The Missing Girls: Christian Girls Kidnapped in Egypt
Todd Daniels, Regional Manager for the Middle East
International Christian Concern
On February 28, Amira Hafez Wahib and her mother went to the morning prayer service at St. George church in Luxor, Egypt. Amira, age 15, asked her mom if she could go to buy something at a nearby store. Her mom agreed, urging her to hurry back once she was finished. But Amira did not come back. She has not been seen since.
When Amira had not returned after some time, her mother became worried and searched for her around the church and in the nearby streets, Ayman Wahib, Amira's uncle told International Christian Concern (ICC). But Amira was nowhere to be found.
The next day, Saturday, March 1, Amira's parents went to the police station and filed a formal complaint with the authorities documenting that Amira had gone missing, Rafla Zekry Rafla, a lawyer handling the case, told ICC.
"We received promises from the police here that they would arrest the accused and return Amira to her family, but there is not any positive step from them till now," Rafla told ICC. "It has been more than two weeks since the kidnapping of Amira and the police haven't done anything up till now."
In Amira's case, the family believes they know who is responsible for her disappearance. Yasser Mahmoud is a soldier who was stationed in Luxor and at one time was assigned to protect the St. George church.
Amira was working in a Christian store near the church, Ayman told ICC. Yasser had tried to convince Amira that he was in love with her. "Then five months ago this Muslim person entered the shop where Amira works and attempted to take her by force," Ayman said.
At that time some neighbors were able to prevent the kidnapping. "After this incident her father did not allow her to work in this shop anymore," Ayman told ICC. The situation seemed to have calmed down until the Friday morning when Amira went missing.
Knowing about the previous attempt the family immediately suspected that it was Yasser who was responsible for Amira's disappearance. The family was able to track down the place where Yasser lives with his family. Yasser was not there and his family said that they did not know where Yasser was and had not seen him since the time Amira disappeared.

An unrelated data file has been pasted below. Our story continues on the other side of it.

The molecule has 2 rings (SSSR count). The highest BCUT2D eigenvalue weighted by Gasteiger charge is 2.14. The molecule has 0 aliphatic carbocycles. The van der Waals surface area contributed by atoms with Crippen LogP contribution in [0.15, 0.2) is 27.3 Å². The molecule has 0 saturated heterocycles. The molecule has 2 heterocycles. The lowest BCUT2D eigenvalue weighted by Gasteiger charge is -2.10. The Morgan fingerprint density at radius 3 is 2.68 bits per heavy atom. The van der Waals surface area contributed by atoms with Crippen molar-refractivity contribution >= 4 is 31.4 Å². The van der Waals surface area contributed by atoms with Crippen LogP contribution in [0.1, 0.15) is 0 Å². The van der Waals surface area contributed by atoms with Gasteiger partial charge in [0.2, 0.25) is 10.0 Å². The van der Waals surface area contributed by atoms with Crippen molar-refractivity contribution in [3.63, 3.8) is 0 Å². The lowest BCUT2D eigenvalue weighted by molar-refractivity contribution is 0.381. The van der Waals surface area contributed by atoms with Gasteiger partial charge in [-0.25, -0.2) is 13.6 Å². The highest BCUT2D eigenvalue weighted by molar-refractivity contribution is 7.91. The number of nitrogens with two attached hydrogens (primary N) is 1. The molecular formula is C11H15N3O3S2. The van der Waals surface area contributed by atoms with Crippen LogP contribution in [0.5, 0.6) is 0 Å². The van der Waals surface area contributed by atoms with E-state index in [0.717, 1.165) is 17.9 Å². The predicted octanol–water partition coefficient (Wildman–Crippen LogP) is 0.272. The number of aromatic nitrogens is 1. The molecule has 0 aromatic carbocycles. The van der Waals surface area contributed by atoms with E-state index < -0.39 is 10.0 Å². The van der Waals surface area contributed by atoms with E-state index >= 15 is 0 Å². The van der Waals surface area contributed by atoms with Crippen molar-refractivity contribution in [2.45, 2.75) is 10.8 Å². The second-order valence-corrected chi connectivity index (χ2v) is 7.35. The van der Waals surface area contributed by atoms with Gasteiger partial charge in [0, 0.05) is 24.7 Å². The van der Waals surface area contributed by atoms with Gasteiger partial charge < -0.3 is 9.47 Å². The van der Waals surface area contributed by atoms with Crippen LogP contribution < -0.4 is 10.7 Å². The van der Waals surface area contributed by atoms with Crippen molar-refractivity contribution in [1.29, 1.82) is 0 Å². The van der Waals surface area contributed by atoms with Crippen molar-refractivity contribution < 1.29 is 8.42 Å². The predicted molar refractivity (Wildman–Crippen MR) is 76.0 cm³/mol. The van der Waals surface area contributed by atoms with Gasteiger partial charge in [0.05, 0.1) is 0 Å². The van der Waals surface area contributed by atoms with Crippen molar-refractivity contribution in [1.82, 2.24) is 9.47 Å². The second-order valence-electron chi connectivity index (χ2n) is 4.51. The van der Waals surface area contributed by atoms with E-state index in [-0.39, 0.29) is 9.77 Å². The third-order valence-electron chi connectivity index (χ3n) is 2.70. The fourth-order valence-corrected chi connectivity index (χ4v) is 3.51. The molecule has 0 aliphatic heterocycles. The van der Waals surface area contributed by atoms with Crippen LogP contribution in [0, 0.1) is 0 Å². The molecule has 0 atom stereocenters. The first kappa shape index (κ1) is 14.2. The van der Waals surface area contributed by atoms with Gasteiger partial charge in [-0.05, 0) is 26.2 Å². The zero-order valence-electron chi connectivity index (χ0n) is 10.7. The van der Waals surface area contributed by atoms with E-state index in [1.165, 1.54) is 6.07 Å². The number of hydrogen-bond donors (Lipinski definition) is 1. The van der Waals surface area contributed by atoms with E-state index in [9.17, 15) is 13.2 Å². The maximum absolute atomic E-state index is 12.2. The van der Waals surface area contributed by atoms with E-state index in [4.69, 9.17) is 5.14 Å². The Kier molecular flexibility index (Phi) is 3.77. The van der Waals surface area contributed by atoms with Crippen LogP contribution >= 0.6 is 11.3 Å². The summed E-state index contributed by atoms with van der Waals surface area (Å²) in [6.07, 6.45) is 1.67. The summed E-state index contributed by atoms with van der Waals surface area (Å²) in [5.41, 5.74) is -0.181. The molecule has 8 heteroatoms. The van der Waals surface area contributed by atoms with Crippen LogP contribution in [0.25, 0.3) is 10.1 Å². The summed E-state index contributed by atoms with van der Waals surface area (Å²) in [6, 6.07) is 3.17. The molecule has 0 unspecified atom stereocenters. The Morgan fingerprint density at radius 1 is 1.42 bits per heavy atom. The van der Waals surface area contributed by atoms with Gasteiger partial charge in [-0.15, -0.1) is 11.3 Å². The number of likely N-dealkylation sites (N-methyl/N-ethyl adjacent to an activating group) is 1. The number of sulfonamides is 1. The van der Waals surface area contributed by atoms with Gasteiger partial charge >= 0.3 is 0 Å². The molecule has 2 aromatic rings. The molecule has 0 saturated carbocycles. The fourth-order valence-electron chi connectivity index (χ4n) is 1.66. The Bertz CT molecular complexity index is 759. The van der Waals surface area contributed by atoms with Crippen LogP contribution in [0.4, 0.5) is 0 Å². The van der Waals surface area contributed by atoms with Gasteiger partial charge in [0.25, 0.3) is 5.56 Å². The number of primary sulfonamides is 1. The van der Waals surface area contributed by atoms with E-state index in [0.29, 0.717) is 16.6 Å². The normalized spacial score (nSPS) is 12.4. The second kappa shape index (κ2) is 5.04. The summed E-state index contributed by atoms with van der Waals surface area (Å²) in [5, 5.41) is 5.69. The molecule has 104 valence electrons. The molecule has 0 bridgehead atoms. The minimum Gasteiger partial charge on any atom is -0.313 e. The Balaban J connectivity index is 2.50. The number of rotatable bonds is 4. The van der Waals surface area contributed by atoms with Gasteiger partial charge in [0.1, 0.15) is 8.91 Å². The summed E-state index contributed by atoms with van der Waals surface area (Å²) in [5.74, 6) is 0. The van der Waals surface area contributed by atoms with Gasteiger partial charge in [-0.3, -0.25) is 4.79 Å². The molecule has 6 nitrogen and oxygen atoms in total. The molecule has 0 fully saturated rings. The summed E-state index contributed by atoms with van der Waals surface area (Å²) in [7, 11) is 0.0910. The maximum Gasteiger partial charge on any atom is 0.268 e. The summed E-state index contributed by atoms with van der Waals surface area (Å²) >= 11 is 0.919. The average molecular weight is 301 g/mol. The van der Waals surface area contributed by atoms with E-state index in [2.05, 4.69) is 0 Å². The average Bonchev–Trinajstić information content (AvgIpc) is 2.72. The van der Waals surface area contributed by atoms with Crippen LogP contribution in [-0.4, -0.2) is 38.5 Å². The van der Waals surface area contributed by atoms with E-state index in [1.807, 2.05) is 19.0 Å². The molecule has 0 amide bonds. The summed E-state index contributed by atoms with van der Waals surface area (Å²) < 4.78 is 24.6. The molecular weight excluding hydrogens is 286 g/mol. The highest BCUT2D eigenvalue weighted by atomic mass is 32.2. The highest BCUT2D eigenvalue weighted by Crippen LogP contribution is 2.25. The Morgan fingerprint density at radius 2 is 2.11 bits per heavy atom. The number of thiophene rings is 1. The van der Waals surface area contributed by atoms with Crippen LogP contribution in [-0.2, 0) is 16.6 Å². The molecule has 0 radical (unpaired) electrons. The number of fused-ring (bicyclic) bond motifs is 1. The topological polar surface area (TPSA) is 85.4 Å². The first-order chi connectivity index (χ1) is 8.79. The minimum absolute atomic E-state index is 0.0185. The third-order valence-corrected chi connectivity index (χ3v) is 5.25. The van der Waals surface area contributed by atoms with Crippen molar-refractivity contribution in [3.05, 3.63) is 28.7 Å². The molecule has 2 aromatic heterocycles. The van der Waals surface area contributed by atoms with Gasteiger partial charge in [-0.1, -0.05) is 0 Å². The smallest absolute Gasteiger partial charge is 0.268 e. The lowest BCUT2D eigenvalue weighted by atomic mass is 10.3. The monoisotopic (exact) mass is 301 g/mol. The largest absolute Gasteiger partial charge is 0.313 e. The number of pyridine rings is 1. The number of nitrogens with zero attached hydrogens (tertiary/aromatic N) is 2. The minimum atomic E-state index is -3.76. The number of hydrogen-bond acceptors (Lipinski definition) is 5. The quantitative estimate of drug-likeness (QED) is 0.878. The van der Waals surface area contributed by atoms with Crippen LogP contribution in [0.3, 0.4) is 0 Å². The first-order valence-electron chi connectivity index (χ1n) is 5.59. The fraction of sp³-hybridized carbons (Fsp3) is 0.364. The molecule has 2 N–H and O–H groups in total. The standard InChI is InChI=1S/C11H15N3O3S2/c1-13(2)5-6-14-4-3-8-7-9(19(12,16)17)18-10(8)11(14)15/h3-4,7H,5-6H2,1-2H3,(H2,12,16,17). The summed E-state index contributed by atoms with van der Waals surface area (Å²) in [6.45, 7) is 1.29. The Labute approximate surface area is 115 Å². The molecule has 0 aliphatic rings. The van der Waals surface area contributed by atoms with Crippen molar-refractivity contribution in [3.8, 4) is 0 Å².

The police were informed of all of this information as well, but have shown no interest in seeing Amira returned home, her family told ICC.
Unfortunately the police cannot help us to release her," Ayman said. "We are so angry with their weakness and indifference towards the case of Amira," he continued.
Amira is a part of a bigger story
What makes Amira's story even more heart-breaking is that her story is one of many stories of Christian girls being kidnapped all throughout Egypt.
On March 9, Azizza, whose name is changed for security, a student in her final year of secondary school was abducted from in front of her school, Mina Milad of the Egyptian Federation of Human Rights told ICC. Her family has taken the case to the police and asked for their help in tracking Azizza down.
Her father, Fadil, whose name is changed for security, returned from working abroad to help in the search for Azizza. On Wednesday, March 12, two masked men on a motorcycle stopped Fadil alongside the road near his house.
"They told me, 'Don't look for Azizza, just forget her,'" Fadil told ICC. He said that the two men threatened his life and said that they would abduct his other daughters if he continued the search.
On March 16, Fadil went to the Civil Status Authority to obtain a copy of his daughter's birth certificate. When the clerk pulled her file they discovered that her name had been changed and her religion had been changed from Christianity to Islam.
The family was shocked, but still was without any new information for how to find where Azizza might be.
The number of these kinds of cases is again on the rise in Egypt. "Due to the absence and weakness of the security in Egypt, the cases of the abduction of Christians have been surging," Mina Melad told ICC. "I accuse the Muslim Brotherhood and their Islamic groups of abducting the Christian girls in Egypt and forcing them to convert to Islam and marry a Muslim," he said.
Ebram Louis, founder of the Association for the Victims of Abductions and Enforced Disappearance (AVAED), presented a report documenting 19 cases of Christian girls who have gone missing. These cases were brought before a fact-finding commission responsible for investigating human rights abuses since June 30th, 2013. The office of the prime minister has promised to respond to this report, Louis told ICC.
All throughout Egypt, Christians find themselves in danger. Since the start of 2013, in just the Minya province alone there have been 20 cases of abduction, Ezaat Ibrahim of the Word Center for Human Rights told ICC. "Four of those cases were girls that were taken," Ibrahim said.
Ibrahim reported to ICC, that on Friday, March 14, Sabah, age 18, was returned to her family. She had been missing since February 20. Her family was contacted by the kidnappers who threatened to kill her if they did not receive a ransom. Ultimately her family paid more than 20,000 Egyptian pounds ($3,000 USD) for her release.
For Sabah and her family they can now start the process of healing from the trauma and abuse of the past few weeks. In far too many cases, these girls go missing and are never heard from again. Left behind are fathers and mothers like Nasser, aching for their daughters, asking for the church to pray for the return of their daughter, and realizing that human leaders seem either unwilling or unable to help.
For interviews, contact Todd Daniels, Regional Manager for the Middle East: RM-ME@persecution.org
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